Overcome Your Fear Of Speaking German And Befriend The Locals

fear of speaking German

 

Overcome Your Fear Of Speaking German – And Befriend The Locals

 

We all know the drill. You’ve diligently learnt some basic German. Apps, Podcasts and such are great but it’s all just theory and learning. Applying what you have learned and talking in a non-simulated conversation with the natives is a complete different ball game. You approach a service employee at the supermarket, town hall, restaurant, train station, hotel, bank or hundreds of other conceivable places to ask them a question which you have practised 10 times over before leaving your home. And then after you’ve finished speaking, probably nervous and shaking, they calmly respond with the answer in English. Or worse still, they frown, shrug and rudely ask you to repeat what you have just said, possibly because your accent is so thick that they can’t decipher what you are trying to say.

So how do you get out of the fear of speaking German? Well, first of all, ask yourself the first question:

 

Are all of your friends foreigners?

foreign friends
Socialising exclusively with expats is an easy habit to get into and a tough one to break.

Now, I empathise with this one to a large extent. Even after living in Germany for 10 years, most of my friends are foreigners. And most of the Germans I have befriended tend to have been through work, or contacts through expat networks & meet-ups, or dates who went on to become good friends.

There is certainly a good deal of truth in the stereotype that Germans can be difficult at the beginning to befriend and it can be hard to penetrate their close social circle of friends. I know you can’t generalise a whole nation, but they do tend to be less keen on small talk and having random conversations with people they don’t know well or have just met. The German workplace culture is one example of evidence of this. Nobody ever talks in the lift! Germans tend to see chit-chat as being superficial and false. It’s not them being rude. They just have smaller circles of closer friends, and it takes time before they drop their guard and open up to you.

So if you want to have conversations with native speakers in a non-simulated environment to overcome your fear of speaking German and improve your spoken language skills, what to do?

 

Take Evening Classes at the VHS

The Volkshochschule, or VHS for short, is a publicly funded community adult education college. There is one in every larger city, and also in each district (Kreis) for more rural areas and smaller towns.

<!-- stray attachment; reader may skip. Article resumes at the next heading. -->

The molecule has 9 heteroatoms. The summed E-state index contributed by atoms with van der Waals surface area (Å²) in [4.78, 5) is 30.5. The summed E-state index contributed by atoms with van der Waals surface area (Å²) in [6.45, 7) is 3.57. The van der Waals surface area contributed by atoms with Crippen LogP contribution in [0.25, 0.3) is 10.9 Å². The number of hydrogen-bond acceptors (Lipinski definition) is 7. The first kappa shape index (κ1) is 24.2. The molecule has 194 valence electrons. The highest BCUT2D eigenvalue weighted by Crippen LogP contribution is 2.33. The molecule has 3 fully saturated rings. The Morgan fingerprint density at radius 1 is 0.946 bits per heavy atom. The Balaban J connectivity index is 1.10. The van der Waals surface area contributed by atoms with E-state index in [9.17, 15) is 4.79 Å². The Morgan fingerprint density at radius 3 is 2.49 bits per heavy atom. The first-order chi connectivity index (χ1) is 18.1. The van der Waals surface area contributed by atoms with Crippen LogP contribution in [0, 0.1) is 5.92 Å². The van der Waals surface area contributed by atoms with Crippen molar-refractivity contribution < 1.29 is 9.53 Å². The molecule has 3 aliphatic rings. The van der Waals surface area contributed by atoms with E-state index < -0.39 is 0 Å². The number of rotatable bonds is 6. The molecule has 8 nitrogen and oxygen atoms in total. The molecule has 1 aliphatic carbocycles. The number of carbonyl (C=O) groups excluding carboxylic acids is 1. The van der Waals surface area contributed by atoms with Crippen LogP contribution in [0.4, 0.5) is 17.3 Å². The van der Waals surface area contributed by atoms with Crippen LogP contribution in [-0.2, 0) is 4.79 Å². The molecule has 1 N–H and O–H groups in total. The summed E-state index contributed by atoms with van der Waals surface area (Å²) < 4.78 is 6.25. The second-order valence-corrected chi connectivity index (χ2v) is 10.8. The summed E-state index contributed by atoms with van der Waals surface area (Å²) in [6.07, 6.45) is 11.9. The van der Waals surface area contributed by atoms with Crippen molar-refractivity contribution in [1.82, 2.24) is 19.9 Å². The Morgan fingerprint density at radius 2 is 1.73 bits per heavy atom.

Now, you may be thinkingvhs I mean taking German classes, and you can do, for sure.  The VHS offers a whole range of German-as-a-second-language courses. I’ve heard mixed reports about them though. Because it is a public body, unemployed immigrants who can’t speak German are sometimes sent on these basic courses, known as Integrationskurse, as a compulsory attendance requirement to maintain their welfare payments. Therefore you’re not necessarily going to be in a class full of highly motivated students if you take the absolute beginner classes. Once you get past basic level though, this is no longer a factor and you’ll get more out of them, as well as it being much cheaper than a private school.

Where the VHS really comes into play though is for meeting native speakers in other, non-language classes. Yes, they are all taught in German, but if it’s a creative hobby then a lot of the teaching is practical. A basic knowledge of German for sure is necessary. Complete beginners wouldn’t get much out of it. But beyond that, you would be the exotic one in the class and it would provoke some interaction and engagement in an informal atmosphere, doing something both you and your German classmates have in common. Photography, cookery and wine tasting are all examples of courses offered by my local VHS.

 

Tandem Partner

tandem partner
“Tandem-partner” is the phrase for a 2-person language exchange

This one is admittedly a “planned” interaction rather than a spontaneous situation, however, both of you have the same goal. Your tandem partner wants to learn English (or whatever your native language may be) and you want to improve your German.

When searching for a tandem partner, it is usual to specify what level you are at. This avoids awkwardness if your tandem partner is almost fluent and you only know how to order a beer and say please and thank you. Otherwise it kind of defeats the point and you will end up speaking English all evening.

Tandem partners typically meet in cafés or bars, or for dinner, and have an informal conversation about whatever springs to mind. It’s therefore advisable if possible to partner up with somebody who has some common interests. If you don’t know anybody from your network of friends or colleagues, or if you are new in Germany, there are a couple of websites which exist to match people up, with the ability to indicate proficiency, age, gender and interests of your preferred tandem partner in your profile.

Check out TandemPartners and TandemExchange if you want to use an online matching service. These interactions are typically not “teaching” as such, so if you’re looking to get proficient in Business German for example, this probably isn’t for you.

 

Dating

The best way to learn ANY language. Alcohol and romance 😀

This one doesn’t require any introduction but is without a shadow of a doubt the best way to throw yourself in at the deep end! It’s easy to indicate on your online dating profile that you don’t speak much German but want to improve, and then you can go with the flow and see how the date develops.